T08P10 - Making Sense of Complex Policy Worlds Using Interpretive Methods

Topic : Policy Discourse and Critical Policy Research

Panel Chair : Prudence R Brown - p.brown3@uq.edu.au

Panel Second Chair : Nick Turnbull - nick.turnbull@manchester.ac.uk

Panel Third Chair : Warner Sarah - s.warner@uq.edu.au

Objectives and Scientific Relevance of the panel

There is increasing recognition that policy institutions are complex and studying structure and culture on their own is not enough – scholars need to understand the totality of the ‘policy world’ within which agents operate. The concept of a policy world draws on Shore and Wright (2011) who saw policies as having complex ‘social lives’ and ‘agency’, both shaped by interactions with actors and agents as well as shaping them (3). It also draws on Glynos and Howarth (2007) who see policies enacted within a policy regime as well as within an established system of social and political practices. As such, policy worlds are at heart radically contingent and open up ambiguous spaces in which actors and agents compete for influence.

 

Mainstream scientific methods are often reductionist, subordinating real-world complexity. If we are to be able to make sense of complex policy worlds, policy analysis needs to embrace the larger context, including the political. Interpretive methods provide the means required to delve into the complex, mediated and ambiguous realities within which policies are developed and implemented.

 

Interpretivist scholars are interested in the practical ways that policy practitioners recognise and manage the complexity that confronts them. As such, much interpretive analysis concentrates on close, micro-level interactions and contextualised self-interpretations. The challenge is to scale up established interpretive methodologies to make sense of ‘policy worlds’ in ways that consider the complexities at a larger scope of policy analysis, but which still express the variety of conflicting interpretations of actors.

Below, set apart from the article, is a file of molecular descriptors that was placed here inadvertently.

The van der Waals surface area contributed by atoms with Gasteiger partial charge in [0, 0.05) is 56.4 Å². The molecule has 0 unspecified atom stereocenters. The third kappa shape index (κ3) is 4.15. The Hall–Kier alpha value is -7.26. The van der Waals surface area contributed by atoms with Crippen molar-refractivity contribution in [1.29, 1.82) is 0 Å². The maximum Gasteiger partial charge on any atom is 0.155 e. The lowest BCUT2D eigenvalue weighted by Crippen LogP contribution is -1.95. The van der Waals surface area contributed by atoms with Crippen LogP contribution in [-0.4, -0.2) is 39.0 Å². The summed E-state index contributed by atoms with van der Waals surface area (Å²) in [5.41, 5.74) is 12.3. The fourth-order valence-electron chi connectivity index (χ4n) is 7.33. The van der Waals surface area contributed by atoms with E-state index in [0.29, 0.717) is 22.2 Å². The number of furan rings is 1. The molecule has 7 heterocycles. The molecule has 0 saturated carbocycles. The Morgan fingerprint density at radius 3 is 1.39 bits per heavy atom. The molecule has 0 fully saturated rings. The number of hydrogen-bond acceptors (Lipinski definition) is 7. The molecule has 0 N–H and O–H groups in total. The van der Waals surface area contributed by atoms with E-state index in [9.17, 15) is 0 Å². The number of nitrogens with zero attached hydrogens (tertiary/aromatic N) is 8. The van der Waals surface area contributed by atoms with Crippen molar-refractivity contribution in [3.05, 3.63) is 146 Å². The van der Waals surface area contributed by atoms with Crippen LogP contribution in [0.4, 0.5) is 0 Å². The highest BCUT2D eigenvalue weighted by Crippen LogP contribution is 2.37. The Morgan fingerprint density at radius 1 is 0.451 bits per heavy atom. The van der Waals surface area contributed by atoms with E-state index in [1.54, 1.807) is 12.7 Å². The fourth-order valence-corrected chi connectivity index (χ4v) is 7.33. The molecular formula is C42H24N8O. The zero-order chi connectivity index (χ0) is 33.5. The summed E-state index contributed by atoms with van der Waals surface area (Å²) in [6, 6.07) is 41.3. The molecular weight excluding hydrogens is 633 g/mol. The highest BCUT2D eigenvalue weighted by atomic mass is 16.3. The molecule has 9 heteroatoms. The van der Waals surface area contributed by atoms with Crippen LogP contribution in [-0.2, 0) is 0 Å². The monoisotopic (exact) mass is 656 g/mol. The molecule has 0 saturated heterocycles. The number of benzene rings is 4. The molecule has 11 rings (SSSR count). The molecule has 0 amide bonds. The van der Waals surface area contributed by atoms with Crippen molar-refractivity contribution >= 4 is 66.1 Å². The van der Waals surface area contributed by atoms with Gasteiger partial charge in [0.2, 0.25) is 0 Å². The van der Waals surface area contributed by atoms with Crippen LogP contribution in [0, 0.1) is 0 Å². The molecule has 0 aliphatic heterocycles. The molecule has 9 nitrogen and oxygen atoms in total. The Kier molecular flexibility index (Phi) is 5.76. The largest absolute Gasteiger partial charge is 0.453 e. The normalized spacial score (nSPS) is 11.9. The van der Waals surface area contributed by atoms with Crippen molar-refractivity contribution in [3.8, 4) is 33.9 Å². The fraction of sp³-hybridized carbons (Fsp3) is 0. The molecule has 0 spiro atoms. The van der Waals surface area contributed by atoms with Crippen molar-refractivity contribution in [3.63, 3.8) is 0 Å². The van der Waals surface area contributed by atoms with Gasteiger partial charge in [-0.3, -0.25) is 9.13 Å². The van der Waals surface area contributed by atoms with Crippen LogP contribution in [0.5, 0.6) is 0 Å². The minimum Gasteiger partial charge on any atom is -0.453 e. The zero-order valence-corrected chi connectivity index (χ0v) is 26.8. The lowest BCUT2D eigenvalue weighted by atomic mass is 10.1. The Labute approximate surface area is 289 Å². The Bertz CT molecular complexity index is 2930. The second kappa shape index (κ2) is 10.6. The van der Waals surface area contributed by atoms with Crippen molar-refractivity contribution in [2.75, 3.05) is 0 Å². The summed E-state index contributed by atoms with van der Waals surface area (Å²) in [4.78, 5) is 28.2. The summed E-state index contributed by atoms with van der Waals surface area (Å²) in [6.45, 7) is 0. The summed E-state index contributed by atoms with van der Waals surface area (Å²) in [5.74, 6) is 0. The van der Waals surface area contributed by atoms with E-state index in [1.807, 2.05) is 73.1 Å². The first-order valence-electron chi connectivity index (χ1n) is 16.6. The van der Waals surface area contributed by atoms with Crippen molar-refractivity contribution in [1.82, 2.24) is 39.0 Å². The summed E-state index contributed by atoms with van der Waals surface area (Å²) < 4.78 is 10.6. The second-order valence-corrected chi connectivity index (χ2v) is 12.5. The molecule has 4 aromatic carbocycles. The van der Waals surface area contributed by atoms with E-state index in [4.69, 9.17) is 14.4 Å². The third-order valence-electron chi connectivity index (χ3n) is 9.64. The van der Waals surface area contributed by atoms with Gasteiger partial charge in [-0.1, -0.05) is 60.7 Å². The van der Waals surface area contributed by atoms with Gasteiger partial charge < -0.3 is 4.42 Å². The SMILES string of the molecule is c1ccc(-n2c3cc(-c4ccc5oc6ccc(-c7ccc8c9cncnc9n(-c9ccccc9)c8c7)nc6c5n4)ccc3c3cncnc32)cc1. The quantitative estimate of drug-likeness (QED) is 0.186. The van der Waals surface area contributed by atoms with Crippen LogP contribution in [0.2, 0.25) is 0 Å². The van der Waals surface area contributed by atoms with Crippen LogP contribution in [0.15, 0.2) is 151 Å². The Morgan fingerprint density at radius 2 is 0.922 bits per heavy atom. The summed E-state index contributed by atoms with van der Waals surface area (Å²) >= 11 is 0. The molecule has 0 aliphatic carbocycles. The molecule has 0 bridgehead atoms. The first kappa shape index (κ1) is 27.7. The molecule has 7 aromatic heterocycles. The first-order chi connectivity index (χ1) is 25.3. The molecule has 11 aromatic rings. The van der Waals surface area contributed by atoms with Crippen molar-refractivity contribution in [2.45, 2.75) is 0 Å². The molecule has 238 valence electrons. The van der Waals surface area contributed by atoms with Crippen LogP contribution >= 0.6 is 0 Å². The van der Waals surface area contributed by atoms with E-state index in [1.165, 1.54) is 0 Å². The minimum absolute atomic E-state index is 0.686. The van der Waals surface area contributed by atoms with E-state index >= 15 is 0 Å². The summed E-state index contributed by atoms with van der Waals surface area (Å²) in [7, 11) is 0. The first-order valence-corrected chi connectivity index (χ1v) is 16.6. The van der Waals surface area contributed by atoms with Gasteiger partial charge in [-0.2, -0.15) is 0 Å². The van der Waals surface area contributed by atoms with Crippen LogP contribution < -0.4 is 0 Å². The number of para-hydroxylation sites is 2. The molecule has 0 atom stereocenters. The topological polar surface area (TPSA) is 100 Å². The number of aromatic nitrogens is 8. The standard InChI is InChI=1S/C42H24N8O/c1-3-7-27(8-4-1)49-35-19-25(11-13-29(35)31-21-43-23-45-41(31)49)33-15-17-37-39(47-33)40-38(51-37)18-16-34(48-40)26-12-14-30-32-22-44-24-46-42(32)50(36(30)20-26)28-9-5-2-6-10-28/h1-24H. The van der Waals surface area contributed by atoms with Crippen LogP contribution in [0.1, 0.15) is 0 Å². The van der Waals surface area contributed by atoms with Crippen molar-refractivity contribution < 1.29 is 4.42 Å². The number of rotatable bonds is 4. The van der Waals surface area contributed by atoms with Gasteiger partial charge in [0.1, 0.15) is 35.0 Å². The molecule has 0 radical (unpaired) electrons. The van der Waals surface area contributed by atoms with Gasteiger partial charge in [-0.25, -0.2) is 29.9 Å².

References:

Glynos, Jason, and David R. Howarth. 2007. Logics of critical explanation in social and political theory.  New York, NY: Routledge.

Shore, Cris, and Susan Wright. 2011. "Conceptualising Policy: Technologies of Governance and the Politics of Visibility." In Policy worlds: anthropology and the analysis of contemporary power, edited by Cris Shore, Susan Wright and Davide Però, 1-25. New York: Berghahn Books.

Call for papers

Interpretivist scholars are interested in the practical ways that policy practitioners recognise and manage the complexity that confronts them, how they interpret actions and discourses, and contribute to their formulation in turn. Interpretive policy analysis has been dominated by close, micro-level interactions and contextualised self-interpretations. The challenge for interpretivists is to scale up interpretive methodologies to make sense of ‘policy worlds’ of a much greater scope, but which nonetheless express the variety of conflicting interpretations of actors.

 

This panel seeks papers using interpretive methods to apprehend policy worlds. Papers are sought which make theoretical, methodological or empirical contributions to the extension of interpretive methods to a more holistic analysis of the complex, mediated and ambiguous realities of policy worlds. This might include comparative analyses of discourse across policy fields or countries, large-scale interpretations of policy worlds beyond micro-level ethnographies, or interpretive accounts of the state and other political institutions.

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